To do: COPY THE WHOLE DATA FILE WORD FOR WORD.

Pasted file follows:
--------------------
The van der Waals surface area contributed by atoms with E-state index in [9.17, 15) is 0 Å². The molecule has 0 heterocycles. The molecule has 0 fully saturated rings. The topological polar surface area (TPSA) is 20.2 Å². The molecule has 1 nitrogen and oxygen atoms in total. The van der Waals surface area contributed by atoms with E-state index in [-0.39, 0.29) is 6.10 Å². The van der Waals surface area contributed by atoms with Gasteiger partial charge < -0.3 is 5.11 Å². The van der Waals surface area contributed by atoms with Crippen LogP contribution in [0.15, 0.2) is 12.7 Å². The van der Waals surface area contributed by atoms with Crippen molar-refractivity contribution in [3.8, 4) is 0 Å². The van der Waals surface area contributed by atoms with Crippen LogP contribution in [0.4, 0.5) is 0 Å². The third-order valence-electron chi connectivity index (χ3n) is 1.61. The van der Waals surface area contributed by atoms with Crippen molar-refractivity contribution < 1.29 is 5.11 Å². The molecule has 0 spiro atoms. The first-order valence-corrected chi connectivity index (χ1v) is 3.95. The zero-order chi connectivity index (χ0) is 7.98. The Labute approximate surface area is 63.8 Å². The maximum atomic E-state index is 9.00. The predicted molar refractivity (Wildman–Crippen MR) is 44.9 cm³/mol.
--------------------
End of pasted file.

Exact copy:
The van der Waals surface area contributed by atoms with E-state index in [9.17, 15) is 0 Å². The molecule has 0 heterocycles. The molecule has 0 fully saturated rings. The topological polar surface area (TPSA) is 20.2 Å². The molecule has 1 nitrogen and oxygen atoms in total. The van der Waals surface area contributed by atoms with E-state index in [-0.39, 0.29) is 6.10 Å². The van der Waals surface area contributed by atoms with Gasteiger partial charge < -0.3 is 5.11 Å². The van der Waals surface area contributed by atoms with Crippen LogP contribution in [0.15, 0.2) is 12.7 Å². The van der Waals surface area contributed by atoms with Crippen molar-refractivity contribution in [3.8, 4) is 0 Å². The van der Waals surface area contributed by atoms with Crippen LogP contribution in [0.4, 0.5) is 0 Å². The third-order valence-electron chi connectivity index (χ3n) is 1.61. The van der Waals surface area contributed by atoms with Crippen molar-refractivity contribution < 1.29 is 5.11 Å². The molecule has 0 spiro atoms. The first-order valence-corrected chi connectivity index (χ1v) is 3.95. The zero-order chi connectivity index (χ0) is 7.98. The Labute approximate surface area is 63.8 Å². The maximum atomic E-state index is 9.00. The predicted molar refractivity (Wildman–Crippen MR) is 44.9 cm³/mol.